Many have lost loved ones at other times than Christmas, and yet their Christmases are forever changed. We feel those absences strongly on a day that is supposed to be full of happiness and peace. Yet for many people the day never quite lives up to the hype. Christmas certainly carries an aura about it, as it should, yet I’ve been thinking lately about how that aura gets so misguided and can lead us to miss the true joy of the season, especially when Christmas does not feel like Christmas.
If you have watched a Christmas movie in your life time or seen a Christmas advertisement, then you’ve received the message of the new lesser Christmas. It is the Christmas that is about good things, that misses the real thing- the GREATEST thing. The message is told again and again that this holiday is about giving, it is about cheer, it’s about being with people you love, it’s a time for romance, a time of magic and wonder, a time of peace. Closest to hitting the mark perhaps is the line from the favorite Christmas Movie, Home Alone (side note, if you haven’t already checked it out, go watch this Honest Trailer on Home Alone). In the movie Kevin’s mom, desperate to get home to the son she left behind, tells the airport worker “This is Christmas! It’s the season of perpetual hope!”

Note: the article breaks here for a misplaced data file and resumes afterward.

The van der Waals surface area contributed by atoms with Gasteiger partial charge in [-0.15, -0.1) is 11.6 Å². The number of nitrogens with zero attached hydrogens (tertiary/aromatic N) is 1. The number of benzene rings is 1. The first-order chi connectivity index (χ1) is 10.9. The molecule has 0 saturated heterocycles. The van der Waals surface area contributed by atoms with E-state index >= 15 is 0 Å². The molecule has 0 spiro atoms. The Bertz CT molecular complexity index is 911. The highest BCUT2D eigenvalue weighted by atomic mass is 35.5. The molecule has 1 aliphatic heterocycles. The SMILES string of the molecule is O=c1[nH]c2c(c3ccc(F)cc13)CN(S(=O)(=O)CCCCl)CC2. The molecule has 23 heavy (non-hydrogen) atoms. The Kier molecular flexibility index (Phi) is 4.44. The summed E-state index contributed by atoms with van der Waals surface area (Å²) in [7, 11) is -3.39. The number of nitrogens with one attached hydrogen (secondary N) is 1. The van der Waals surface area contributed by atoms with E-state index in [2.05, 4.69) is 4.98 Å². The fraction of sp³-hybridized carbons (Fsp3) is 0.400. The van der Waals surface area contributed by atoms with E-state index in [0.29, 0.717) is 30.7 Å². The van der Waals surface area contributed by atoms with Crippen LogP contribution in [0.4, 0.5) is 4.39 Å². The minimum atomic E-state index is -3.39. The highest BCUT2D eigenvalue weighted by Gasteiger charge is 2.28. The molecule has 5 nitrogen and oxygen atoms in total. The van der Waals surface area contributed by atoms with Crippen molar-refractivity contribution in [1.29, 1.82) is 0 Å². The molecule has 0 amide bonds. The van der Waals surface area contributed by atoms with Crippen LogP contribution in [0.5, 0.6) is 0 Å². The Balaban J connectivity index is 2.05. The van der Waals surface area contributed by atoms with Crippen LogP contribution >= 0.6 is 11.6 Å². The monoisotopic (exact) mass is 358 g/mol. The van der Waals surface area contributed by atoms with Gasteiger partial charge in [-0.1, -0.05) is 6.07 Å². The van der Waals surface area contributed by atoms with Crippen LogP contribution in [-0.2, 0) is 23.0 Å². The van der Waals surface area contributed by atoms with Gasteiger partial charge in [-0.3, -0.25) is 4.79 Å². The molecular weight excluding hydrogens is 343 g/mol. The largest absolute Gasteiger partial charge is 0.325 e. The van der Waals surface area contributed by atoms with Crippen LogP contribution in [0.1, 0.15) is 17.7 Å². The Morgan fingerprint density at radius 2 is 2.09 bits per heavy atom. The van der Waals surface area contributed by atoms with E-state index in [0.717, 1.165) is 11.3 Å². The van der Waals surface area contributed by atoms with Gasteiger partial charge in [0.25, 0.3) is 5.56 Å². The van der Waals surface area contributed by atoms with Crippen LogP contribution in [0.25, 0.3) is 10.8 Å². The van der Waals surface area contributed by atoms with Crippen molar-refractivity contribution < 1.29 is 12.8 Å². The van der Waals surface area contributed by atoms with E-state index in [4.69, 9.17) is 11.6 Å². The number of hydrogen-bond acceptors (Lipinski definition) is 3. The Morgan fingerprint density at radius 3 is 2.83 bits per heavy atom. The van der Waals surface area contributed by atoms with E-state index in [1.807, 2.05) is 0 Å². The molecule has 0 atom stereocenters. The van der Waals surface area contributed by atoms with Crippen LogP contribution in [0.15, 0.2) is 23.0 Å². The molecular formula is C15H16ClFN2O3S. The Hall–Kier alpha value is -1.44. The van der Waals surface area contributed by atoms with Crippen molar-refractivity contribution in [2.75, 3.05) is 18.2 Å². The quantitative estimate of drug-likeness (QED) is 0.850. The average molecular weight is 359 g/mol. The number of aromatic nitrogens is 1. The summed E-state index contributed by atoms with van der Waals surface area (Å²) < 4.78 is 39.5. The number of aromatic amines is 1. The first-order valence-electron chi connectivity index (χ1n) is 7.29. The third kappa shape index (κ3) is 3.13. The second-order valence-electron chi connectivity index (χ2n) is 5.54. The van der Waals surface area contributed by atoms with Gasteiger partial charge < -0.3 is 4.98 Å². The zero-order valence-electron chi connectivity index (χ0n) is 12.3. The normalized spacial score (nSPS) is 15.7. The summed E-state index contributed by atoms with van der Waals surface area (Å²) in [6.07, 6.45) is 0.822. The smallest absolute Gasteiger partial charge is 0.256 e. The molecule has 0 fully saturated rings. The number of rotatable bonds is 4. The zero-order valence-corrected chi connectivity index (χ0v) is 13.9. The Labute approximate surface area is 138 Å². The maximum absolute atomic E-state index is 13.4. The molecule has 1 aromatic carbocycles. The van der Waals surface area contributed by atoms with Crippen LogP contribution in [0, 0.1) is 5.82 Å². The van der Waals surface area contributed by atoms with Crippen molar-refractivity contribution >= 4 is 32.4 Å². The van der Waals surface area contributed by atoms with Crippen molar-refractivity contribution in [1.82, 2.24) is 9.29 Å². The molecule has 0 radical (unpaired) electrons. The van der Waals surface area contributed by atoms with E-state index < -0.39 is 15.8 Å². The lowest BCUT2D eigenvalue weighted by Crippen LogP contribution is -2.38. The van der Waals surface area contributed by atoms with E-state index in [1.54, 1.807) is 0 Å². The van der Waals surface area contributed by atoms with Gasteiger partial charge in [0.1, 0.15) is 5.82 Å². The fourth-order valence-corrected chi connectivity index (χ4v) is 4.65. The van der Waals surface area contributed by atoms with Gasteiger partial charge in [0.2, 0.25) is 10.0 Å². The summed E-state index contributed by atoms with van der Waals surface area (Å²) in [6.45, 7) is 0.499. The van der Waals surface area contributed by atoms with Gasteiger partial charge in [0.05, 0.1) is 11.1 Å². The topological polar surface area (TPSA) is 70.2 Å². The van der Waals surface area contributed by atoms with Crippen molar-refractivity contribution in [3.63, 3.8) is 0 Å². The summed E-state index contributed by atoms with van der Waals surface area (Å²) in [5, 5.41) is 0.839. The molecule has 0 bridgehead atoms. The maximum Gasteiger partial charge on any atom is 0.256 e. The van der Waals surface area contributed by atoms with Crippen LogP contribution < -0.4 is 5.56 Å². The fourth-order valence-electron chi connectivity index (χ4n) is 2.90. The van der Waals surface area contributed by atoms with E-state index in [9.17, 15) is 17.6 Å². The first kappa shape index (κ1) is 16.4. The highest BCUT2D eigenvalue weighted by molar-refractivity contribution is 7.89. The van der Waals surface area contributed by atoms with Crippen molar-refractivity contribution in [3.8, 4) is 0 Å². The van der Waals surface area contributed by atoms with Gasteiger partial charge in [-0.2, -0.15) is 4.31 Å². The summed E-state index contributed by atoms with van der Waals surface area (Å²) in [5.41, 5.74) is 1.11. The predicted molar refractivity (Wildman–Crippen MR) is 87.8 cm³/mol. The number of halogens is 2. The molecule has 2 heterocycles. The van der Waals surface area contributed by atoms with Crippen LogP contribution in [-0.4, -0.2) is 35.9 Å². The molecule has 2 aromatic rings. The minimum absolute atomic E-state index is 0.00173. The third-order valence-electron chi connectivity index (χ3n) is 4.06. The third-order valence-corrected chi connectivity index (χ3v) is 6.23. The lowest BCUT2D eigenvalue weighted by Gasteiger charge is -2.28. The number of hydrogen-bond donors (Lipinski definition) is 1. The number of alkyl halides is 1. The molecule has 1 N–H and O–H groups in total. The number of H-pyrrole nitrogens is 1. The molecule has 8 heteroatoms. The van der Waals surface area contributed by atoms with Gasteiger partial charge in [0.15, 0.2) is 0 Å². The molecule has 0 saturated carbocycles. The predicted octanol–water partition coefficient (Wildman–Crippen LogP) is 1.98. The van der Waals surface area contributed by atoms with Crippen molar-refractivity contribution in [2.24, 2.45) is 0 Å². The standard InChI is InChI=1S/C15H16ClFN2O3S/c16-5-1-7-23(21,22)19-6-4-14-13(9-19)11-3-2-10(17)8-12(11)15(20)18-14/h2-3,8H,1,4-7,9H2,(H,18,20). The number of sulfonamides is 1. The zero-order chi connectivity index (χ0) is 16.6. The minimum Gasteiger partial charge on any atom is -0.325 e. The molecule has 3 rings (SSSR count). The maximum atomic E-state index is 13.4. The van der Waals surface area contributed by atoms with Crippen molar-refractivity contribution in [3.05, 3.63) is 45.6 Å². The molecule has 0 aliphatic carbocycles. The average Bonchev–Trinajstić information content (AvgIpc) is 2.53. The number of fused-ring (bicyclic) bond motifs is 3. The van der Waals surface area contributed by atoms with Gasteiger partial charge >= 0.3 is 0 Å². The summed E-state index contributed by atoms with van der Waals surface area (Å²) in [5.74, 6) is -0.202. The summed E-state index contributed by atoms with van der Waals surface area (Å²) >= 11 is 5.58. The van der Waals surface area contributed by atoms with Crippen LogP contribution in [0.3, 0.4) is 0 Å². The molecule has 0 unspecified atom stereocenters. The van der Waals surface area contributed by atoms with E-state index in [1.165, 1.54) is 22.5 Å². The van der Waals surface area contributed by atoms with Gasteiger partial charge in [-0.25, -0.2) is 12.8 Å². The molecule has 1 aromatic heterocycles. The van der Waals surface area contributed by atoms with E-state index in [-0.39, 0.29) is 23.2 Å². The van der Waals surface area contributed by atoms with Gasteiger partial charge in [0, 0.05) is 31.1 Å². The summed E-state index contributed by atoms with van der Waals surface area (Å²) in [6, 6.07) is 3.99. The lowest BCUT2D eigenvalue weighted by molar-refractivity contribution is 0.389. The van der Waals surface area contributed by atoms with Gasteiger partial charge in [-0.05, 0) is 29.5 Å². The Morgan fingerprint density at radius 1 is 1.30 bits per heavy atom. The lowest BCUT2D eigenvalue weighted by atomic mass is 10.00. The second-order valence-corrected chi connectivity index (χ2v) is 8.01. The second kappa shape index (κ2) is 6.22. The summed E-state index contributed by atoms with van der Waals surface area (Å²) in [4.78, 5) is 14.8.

The Hurt and Hope of Christmas